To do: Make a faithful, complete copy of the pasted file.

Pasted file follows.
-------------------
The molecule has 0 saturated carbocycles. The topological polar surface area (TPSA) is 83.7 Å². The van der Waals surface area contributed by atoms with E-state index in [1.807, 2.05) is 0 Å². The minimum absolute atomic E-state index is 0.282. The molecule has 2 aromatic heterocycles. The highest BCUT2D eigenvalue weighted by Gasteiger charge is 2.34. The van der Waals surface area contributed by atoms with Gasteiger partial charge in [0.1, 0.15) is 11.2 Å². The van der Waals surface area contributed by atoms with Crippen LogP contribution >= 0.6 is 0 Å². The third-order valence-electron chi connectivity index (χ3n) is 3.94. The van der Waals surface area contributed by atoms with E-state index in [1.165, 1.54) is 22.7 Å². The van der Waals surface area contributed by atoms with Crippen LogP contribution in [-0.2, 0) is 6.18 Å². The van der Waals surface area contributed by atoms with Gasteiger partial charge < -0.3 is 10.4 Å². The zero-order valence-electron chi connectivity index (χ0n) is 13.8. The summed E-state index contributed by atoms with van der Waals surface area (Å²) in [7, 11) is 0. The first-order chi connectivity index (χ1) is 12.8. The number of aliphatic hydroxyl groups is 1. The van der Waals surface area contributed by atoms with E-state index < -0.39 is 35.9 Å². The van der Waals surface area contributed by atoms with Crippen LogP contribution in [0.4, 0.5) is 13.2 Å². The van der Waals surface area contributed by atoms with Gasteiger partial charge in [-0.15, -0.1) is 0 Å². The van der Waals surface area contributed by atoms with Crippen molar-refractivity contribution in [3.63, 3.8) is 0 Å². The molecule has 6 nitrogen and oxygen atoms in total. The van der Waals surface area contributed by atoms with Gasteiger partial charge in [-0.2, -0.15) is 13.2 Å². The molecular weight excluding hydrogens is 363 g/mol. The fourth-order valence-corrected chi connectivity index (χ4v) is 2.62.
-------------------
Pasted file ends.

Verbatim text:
The molecule has 0 saturated carbocycles. The topological polar surface area (TPSA) is 83.7 Å². The van der Waals surface area contributed by atoms with E-state index in [1.807, 2.05) is 0 Å². The minimum absolute atomic E-state index is 0.282. The molecule has 2 aromatic heterocycles. The highest BCUT2D eigenvalue weighted by Gasteiger charge is 2.34. The van der Waals surface area contributed by atoms with Gasteiger partial charge in [0.1, 0.15) is 11.2 Å². The van der Waals surface area contributed by atoms with Crippen LogP contribution >= 0.6 is 0 Å². The third-order valence-electron chi connectivity index (χ3n) is 3.94. The van der Waals surface area contributed by atoms with E-state index in [1.165, 1.54) is 22.7 Å². The van der Waals surface area contributed by atoms with Crippen LogP contribution in [-0.2, 0) is 6.18 Å². The van der Waals surface area contributed by atoms with Gasteiger partial charge < -0.3 is 10.4 Å². The zero-order valence-electron chi connectivity index (χ0n) is 13.8. The summed E-state index contributed by atoms with van der Waals surface area (Å²) in [7, 11) is 0. The first-order chi connectivity index (χ1) is 12.8. The number of aliphatic hydroxyl groups is 1. The van der Waals surface area contributed by atoms with E-state index < -0.39 is 35.9 Å². The van der Waals surface area contributed by atoms with Crippen LogP contribution in [0.4, 0.5) is 13.2 Å². The van der Waals surface area contributed by atoms with Gasteiger partial charge in [-0.15, -0.1) is 0 Å². The van der Waals surface area contributed by atoms with Crippen molar-refractivity contribution in [3.63, 3.8) is 0 Å². The molecule has 6 nitrogen and oxygen atoms in total. The van der Waals surface area contributed by atoms with Gasteiger partial charge in [-0.2, -0.15) is 13.2 Å². The molecular weight excluding hydrogens is 363 g/mol. The fourth-order valence-corrected chi connectivity index (χ4v) is 2.62.